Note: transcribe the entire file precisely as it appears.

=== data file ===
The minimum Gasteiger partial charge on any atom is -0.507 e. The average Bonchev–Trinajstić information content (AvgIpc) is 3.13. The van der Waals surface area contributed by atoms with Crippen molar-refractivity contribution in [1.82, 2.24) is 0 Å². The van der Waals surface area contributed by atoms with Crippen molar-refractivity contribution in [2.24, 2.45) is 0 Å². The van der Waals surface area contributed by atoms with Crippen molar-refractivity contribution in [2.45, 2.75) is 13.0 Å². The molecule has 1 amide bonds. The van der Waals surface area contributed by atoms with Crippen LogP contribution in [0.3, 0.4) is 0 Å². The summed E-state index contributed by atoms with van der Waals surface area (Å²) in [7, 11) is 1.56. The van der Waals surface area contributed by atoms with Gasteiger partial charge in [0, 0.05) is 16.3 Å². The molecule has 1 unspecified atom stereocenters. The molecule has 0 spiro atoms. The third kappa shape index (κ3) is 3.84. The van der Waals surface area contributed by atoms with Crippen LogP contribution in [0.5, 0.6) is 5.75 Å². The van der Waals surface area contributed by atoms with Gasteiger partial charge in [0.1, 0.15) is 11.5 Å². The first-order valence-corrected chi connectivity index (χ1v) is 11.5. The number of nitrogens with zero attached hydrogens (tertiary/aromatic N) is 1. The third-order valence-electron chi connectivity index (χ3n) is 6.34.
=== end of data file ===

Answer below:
The minimum Gasteiger partial charge on any atom is -0.507 e. The average Bonchev–Trinajstić information content (AvgIpc) is 3.13. The van der Waals surface area contributed by atoms with Crippen molar-refractivity contribution in [1.82, 2.24) is 0 Å². The van der Waals surface area contributed by atoms with Crippen molar-refractivity contribution in [2.24, 2.45) is 0 Å². The van der Waals surface area contributed by atoms with Crippen molar-refractivity contribution in [2.45, 2.75) is 13.0 Å². The molecule has 1 amide bonds. The van der Waals surface area contributed by atoms with Crippen LogP contribution in [0.3, 0.4) is 0 Å². The summed E-state index contributed by atoms with van der Waals surface area (Å²) in [7, 11) is 1.56. The van der Waals surface area contributed by atoms with Gasteiger partial charge in [0, 0.05) is 16.3 Å². The molecule has 1 unspecified atom stereocenters. The molecule has 0 spiro atoms. The third kappa shape index (κ3) is 3.84. The van der Waals surface area contributed by atoms with Crippen LogP contribution in [0.5, 0.6) is 5.75 Å². The van der Waals surface area contributed by atoms with Gasteiger partial charge in [0.1, 0.15) is 11.5 Å². The first-order valence-corrected chi connectivity index (χ1v) is 11.5. The number of nitrogens with zero attached hydrogens (tertiary/aromatic N) is 1. The third-order valence-electron chi connectivity index (χ3n) is 6.34.